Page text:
The Subaru Forester debuted in 1997 as a taller wagon featuring all-wheel drive and boxer engine. Now, Americans did get their hands on the first Forester, but ours were all naturally aspirated. Japan received turbocharged Subaru Foresters under the S/tb or T/tb designations. Both JDM Foresters featured the same 2.0L turbocharged EJ20 engine found in the Impreza WRX of the same time, but it was tuned for more low-end torque. The S/tb featured the five-speed manual transmission while the T/tb featured the four-speed automatic transmission. Either way, this is the first turbocharged Forester and I know there are some out there itching to get their hands on it.
Looking for a JDM import that screams “I’m important, look at me”? The Toyota Century is the most luxurious 90s JDM car of its time and was commonly used to shuttle around Japanese royalty, foreign ambassadors, and business executives. 1997 was the introduction of the G50 models that featured a new exterior appearance, Toyota’s first ever V12 engine under the hood, and a plush rear seating environment. The V12 may sound exciting, but Toyota crafted the Century to be enjoyed from the back seats clearly. The rear seats recline, have massage functions, and the front passenger seat’s middle section folds back for the rear passenger to put their feet up on. Rear passengers also enjoyed their own climate controls, integrated phone, television, and some nice lace sun shades.
The FTO name started alongside the Galant back in the day, but this Mitsubishi FTO from 1997 is a lot sportier. 1997 was the first year of the facelifted models of the FTO coupe. The FWD coupe came in a couple different versions, but the one to look for is the GP Version R edition. The FTO GPVR came with a big rear spoiler, better suspension, a limited-slip diff, and a refined version of the 6A12 2.0L V6 featuring MIVEC variable valve-timing boosting horsepower to 192 and torque to 147 lb-ft of torque. Version R models also gained special decals, special color ways, and unique seating featuring the FTO logo. There was a later version of the FTO GP Version R with the Aero package that featured a larger spoiler, Ralliart components, and another specialized decal.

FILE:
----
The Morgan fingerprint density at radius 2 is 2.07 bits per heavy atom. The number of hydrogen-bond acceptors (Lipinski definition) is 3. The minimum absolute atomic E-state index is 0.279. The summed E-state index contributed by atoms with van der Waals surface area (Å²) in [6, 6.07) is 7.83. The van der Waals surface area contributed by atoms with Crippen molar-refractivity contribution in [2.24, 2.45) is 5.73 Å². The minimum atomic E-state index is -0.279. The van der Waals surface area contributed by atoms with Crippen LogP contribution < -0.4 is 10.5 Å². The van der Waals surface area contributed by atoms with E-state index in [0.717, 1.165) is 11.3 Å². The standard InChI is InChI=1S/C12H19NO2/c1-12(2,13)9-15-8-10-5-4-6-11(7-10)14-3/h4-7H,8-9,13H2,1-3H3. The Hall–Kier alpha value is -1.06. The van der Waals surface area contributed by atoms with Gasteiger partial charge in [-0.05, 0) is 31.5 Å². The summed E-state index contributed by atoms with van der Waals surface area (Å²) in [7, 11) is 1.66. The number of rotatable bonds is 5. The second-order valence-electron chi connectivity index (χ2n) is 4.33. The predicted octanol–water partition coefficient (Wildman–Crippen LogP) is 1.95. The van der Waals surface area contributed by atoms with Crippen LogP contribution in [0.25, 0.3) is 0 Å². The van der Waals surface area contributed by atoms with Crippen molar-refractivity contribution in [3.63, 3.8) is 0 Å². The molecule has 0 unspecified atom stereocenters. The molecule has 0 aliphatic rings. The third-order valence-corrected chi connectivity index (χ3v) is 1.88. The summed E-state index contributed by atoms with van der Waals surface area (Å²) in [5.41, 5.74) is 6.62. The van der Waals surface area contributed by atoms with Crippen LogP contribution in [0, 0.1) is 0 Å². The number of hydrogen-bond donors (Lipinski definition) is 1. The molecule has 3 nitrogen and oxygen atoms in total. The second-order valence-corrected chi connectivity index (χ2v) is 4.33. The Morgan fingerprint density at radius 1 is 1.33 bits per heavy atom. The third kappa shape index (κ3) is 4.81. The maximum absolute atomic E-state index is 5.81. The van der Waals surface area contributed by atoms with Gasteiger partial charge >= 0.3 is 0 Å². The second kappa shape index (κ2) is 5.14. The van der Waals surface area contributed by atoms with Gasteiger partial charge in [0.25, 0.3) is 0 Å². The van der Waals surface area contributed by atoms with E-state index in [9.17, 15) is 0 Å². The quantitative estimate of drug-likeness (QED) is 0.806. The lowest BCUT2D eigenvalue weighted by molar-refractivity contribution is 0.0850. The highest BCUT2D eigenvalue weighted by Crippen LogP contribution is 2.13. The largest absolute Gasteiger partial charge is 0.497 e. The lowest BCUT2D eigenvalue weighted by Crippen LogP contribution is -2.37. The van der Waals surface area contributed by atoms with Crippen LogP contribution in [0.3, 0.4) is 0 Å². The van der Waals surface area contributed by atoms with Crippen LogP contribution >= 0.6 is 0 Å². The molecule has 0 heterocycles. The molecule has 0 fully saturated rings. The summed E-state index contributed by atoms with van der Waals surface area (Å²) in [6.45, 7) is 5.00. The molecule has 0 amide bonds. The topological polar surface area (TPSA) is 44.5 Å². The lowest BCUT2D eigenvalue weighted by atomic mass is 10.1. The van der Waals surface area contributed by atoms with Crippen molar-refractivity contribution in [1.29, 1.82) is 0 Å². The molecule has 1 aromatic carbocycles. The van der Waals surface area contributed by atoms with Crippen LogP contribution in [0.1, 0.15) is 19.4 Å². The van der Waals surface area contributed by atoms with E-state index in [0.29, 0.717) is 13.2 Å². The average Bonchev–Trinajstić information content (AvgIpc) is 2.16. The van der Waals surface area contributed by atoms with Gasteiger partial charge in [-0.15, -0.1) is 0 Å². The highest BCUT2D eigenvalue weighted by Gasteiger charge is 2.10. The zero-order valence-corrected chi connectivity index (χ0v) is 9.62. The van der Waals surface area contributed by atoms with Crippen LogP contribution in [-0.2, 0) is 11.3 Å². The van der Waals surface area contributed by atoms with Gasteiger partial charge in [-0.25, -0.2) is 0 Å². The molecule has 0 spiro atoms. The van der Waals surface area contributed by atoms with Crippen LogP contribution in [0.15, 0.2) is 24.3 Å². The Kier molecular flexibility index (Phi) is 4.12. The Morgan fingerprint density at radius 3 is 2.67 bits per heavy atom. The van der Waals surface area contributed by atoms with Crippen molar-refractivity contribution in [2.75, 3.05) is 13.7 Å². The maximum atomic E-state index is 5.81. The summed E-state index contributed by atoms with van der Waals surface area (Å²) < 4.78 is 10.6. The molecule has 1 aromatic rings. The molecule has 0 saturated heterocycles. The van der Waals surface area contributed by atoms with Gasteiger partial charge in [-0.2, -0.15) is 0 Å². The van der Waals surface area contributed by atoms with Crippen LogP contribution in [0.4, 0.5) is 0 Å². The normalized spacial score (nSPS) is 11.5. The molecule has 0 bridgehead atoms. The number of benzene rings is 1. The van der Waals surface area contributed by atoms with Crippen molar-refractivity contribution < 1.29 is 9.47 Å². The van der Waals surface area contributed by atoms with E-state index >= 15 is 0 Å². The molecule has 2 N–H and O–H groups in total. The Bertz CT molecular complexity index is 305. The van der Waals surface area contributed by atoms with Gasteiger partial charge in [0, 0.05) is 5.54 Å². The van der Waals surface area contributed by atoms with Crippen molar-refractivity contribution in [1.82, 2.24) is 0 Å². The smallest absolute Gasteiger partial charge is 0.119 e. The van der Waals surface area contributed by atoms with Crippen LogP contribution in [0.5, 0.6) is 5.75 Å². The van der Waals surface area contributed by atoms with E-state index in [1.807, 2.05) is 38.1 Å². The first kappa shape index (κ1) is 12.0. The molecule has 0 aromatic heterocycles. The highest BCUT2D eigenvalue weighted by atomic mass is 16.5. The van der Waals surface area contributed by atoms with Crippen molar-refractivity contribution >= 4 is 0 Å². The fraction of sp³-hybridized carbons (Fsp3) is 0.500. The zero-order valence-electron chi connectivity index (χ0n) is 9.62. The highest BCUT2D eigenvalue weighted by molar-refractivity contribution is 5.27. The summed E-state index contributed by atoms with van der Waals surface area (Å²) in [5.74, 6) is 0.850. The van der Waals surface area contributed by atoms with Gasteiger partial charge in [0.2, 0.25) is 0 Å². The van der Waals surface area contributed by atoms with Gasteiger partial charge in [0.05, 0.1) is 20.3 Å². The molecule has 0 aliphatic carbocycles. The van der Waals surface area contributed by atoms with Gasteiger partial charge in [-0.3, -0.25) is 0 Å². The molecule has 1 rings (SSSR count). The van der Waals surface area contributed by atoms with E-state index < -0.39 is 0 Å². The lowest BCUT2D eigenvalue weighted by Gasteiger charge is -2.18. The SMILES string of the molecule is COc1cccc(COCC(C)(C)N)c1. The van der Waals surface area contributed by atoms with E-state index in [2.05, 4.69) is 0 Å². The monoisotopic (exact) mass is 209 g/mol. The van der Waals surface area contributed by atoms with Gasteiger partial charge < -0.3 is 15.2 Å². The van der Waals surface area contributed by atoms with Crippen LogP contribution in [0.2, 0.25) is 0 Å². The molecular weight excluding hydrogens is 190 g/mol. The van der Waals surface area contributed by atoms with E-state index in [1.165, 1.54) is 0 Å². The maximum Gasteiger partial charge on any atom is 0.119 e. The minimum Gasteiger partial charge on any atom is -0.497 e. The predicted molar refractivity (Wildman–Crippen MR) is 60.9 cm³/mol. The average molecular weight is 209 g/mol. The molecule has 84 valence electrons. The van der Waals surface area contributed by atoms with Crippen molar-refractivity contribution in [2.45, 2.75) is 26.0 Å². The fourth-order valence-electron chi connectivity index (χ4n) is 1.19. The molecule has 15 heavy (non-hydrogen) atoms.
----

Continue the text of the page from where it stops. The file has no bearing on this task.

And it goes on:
Now we’re getting into the 90s JDM cars people have been truly waiting for, starting with the Honda Civic Type R EK9. This was the first Civic to receive the now sought-after Type R treatment, but it was only available outside the US. The 1997 Honda Civic Type R came only as a hatchback and provided a high-performance version of the FWD compact car. Honda cut weight, tuned the B16B 1.6L I4 engine to put out 182 horsepower and 118 lb-ft, strengthened the chassis, and threw on a limited-slip differential. The Type R badge also came with a red interior featuring RECARO seats, unique floor mats, and a Momo steering wheel. Interested buyers should also be on the lookout for a Spoon tuned ride if they want to experience some classic tuner performance.